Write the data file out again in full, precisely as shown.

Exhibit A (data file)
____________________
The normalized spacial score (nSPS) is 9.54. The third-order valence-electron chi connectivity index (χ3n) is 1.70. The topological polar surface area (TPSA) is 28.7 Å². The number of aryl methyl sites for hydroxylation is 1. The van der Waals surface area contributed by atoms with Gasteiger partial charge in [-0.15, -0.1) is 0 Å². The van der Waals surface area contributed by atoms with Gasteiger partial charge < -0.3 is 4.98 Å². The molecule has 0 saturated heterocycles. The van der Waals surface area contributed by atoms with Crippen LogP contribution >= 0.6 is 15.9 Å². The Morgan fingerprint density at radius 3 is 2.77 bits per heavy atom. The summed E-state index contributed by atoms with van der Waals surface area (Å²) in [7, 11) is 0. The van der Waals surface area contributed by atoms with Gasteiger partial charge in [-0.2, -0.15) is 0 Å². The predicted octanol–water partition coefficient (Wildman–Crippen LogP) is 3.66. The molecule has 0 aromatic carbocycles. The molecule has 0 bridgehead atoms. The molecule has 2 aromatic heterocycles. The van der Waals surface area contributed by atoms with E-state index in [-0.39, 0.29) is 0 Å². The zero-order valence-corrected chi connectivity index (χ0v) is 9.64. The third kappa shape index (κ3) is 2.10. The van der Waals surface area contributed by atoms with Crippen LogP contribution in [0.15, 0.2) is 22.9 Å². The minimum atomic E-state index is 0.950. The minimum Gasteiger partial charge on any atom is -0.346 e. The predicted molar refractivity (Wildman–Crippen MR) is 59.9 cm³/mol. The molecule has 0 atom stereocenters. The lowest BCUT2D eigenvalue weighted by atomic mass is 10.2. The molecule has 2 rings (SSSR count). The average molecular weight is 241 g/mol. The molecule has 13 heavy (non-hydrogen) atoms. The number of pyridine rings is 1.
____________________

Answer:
The normalized spacial score (nSPS) is 9.54. The third-order valence-electron chi connectivity index (χ3n) is 1.70. The topological polar surface area (TPSA) is 28.7 Å². The number of aryl methyl sites for hydroxylation is 1. The van der Waals surface area contributed by atoms with Gasteiger partial charge in [-0.15, -0.1) is 0 Å². The van der Waals surface area contributed by atoms with Gasteiger partial charge < -0.3 is 4.98 Å². The molecule has 0 saturated heterocycles. The van der Waals surface area contributed by atoms with Crippen LogP contribution >= 0.6 is 15.9 Å². The Morgan fingerprint density at radius 3 is 2.77 bits per heavy atom. The summed E-state index contributed by atoms with van der Waals surface area (Å²) in [7, 11) is 0. The van der Waals surface area contributed by atoms with Gasteiger partial charge in [-0.2, -0.15) is 0 Å². The predicted octanol–water partition coefficient (Wildman–Crippen LogP) is 3.66. The molecule has 0 aromatic carbocycles. The molecule has 0 bridgehead atoms. The molecule has 2 aromatic heterocycles. The van der Waals surface area contributed by atoms with E-state index in [-0.39, 0.29) is 0 Å². The zero-order valence-corrected chi connectivity index (χ0v) is 9.64. The third kappa shape index (κ3) is 2.10. The van der Waals surface area contributed by atoms with Crippen LogP contribution in [0.15, 0.2) is 22.9 Å². The minimum atomic E-state index is 0.950. The minimum Gasteiger partial charge on any atom is -0.346 e. The predicted molar refractivity (Wildman–Crippen MR) is 59.9 cm³/mol. The molecule has 0 atom stereocenters. The lowest BCUT2D eigenvalue weighted by atomic mass is 10.2. The molecule has 2 rings (SSSR count). The average molecular weight is 241 g/mol. The molecule has 13 heavy (non-hydrogen) atoms. The number of pyridine rings is 1.